There is always something special about each Oyster Festival. This year there will be a visit from the barkentine Gazela which is no stranger to Oyster Bay - she been here before.
The barkentine, Gazela Primeiro, was built in the shipyard of J. M. Mendes in Setubal, Portugal. Her records, as she now stands, date from 1902.
Gazela was built to carry fishermen to the Grand Banks of Newfoundland. Every spring she would leave Lisbon, laden with as many as 35 dories stacked on deck like drinking cups, a crew of 40 men (35 fishermen/sailors, two cooks, two mates and the captain), and a couple of apprentices. Her cargo hold would be full of salt as ballast. The salt would be used for the cod fish that were caught, preserving them for the long trip home.
After a remarkably long commercial career, Gazela‘s last voyage to the Banks as a commercial fishing ship was made in 1969. About the time Gazela was laid-up after her final voyage to the Banks, the Philadelphia Maritime Museum was searching for an historic sailing vessel. Word reached Gazela‘s owners and the following year, she was purchased for the museum by philanthropist William Wikoff Smith. On May 24, 1971, with a crew of Americans (including one former Gazela engineer), the ship left for its new home in Philadelphia, tracing Columbus’ route via the Canary Islands and San Juan, Puerto Rico and on Thursday, July 8, made her first entrance into Philadelphia.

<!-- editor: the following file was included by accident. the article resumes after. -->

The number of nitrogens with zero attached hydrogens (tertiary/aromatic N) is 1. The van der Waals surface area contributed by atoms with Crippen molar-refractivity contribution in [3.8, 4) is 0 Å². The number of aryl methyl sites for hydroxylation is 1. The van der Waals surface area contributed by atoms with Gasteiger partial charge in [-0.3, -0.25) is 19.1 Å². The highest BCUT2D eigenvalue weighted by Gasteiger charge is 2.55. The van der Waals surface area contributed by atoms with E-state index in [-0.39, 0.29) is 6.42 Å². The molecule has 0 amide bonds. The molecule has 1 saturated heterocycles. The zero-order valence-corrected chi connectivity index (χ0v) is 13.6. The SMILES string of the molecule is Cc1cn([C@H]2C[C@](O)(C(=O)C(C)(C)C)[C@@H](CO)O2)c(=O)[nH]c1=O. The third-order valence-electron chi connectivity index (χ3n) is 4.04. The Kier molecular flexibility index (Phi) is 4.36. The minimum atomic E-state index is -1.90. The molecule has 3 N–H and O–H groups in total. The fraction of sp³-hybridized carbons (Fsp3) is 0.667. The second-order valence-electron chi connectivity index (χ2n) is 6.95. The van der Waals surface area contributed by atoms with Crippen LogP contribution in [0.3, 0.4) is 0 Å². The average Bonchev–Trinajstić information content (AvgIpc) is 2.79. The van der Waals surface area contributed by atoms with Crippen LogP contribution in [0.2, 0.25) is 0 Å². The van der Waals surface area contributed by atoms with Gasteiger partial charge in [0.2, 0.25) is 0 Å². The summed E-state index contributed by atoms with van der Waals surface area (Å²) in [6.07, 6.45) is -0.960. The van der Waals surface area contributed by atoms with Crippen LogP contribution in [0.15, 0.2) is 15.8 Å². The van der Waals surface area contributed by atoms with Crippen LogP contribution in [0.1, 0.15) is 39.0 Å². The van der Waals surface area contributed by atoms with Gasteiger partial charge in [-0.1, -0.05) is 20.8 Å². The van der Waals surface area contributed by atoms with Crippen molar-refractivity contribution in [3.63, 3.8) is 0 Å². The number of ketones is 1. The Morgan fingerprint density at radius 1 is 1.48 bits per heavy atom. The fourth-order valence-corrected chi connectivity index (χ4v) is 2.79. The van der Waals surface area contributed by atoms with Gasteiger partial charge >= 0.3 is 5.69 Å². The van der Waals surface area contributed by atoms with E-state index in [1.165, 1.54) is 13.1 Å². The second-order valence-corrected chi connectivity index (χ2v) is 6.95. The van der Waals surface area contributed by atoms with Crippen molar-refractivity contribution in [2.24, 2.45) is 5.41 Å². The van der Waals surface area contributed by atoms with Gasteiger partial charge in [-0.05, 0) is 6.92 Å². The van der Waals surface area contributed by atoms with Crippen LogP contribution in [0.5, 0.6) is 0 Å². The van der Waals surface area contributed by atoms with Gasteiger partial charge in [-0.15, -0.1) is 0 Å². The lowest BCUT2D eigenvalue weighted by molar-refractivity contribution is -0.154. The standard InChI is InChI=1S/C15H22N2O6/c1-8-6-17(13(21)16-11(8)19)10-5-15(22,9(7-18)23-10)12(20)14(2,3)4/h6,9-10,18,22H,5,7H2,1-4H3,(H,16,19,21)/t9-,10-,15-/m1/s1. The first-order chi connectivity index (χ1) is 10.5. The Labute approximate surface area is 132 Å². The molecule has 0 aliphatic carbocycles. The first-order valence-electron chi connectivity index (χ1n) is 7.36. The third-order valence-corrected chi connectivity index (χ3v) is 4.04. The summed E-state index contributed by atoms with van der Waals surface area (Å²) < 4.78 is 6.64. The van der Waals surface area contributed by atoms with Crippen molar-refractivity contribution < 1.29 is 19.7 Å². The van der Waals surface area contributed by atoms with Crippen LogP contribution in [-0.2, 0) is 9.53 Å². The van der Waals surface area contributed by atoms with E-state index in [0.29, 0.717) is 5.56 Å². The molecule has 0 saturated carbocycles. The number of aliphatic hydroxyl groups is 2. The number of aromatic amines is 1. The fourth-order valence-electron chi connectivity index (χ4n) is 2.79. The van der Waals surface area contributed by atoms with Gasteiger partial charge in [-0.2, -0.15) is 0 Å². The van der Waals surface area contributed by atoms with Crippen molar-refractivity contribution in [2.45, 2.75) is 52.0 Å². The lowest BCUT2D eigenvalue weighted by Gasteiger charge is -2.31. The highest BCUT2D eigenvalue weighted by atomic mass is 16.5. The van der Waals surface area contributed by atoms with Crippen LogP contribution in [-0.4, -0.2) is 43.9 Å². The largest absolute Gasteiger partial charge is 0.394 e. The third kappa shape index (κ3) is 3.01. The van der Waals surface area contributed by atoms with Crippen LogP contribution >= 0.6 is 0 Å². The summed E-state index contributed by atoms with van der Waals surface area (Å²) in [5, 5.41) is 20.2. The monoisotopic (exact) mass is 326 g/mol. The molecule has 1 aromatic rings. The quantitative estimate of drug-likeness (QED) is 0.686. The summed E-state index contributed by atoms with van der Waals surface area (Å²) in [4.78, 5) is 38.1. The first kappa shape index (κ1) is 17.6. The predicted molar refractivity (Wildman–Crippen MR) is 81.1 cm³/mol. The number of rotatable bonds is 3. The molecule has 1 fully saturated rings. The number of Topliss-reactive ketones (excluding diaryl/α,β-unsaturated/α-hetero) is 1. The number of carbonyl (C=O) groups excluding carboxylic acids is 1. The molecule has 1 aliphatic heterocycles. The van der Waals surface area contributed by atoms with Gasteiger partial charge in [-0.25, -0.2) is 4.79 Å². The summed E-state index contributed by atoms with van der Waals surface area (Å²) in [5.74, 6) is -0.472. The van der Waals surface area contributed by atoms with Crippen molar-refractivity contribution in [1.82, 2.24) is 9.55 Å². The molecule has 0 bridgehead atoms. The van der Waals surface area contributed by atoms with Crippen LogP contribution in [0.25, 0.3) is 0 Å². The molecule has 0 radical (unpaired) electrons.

In 1985, Gazela was transferred to the Philadelphia Ship Preservation Guild, the not-for-profit corporation that now maintains and operates the vessel with the help of donors and volunteers, sending her as Philadelphia’s Tall Ship to events up and down the eastern seaboard of the U.S.
This year – with a bow to the emerging arts scene in the Oyster Bay hamlet – there will be inaugural activities dedicated to them.
This year there will be 150 artisans from 32 states taking part in the alcohol-free family fun event.
This year there will be racing held under the auspices of the Oyster Bay Marine Center. The racing is close and exciting. Races are scheduled for Saturday and Sunday from 11 a.m. to 4 p.m. Start times vary, depending on wind conditions.
This year there will be more information on the festival as we approach the major fundraiser for the Oyster Bay community. Volunteers are always needed to help the festival run smoothly. If you are not already volunteering with an organization, call 628-1625 the festival hot line; if you want to be a sponsor, call Len Rothberg at 935-4944.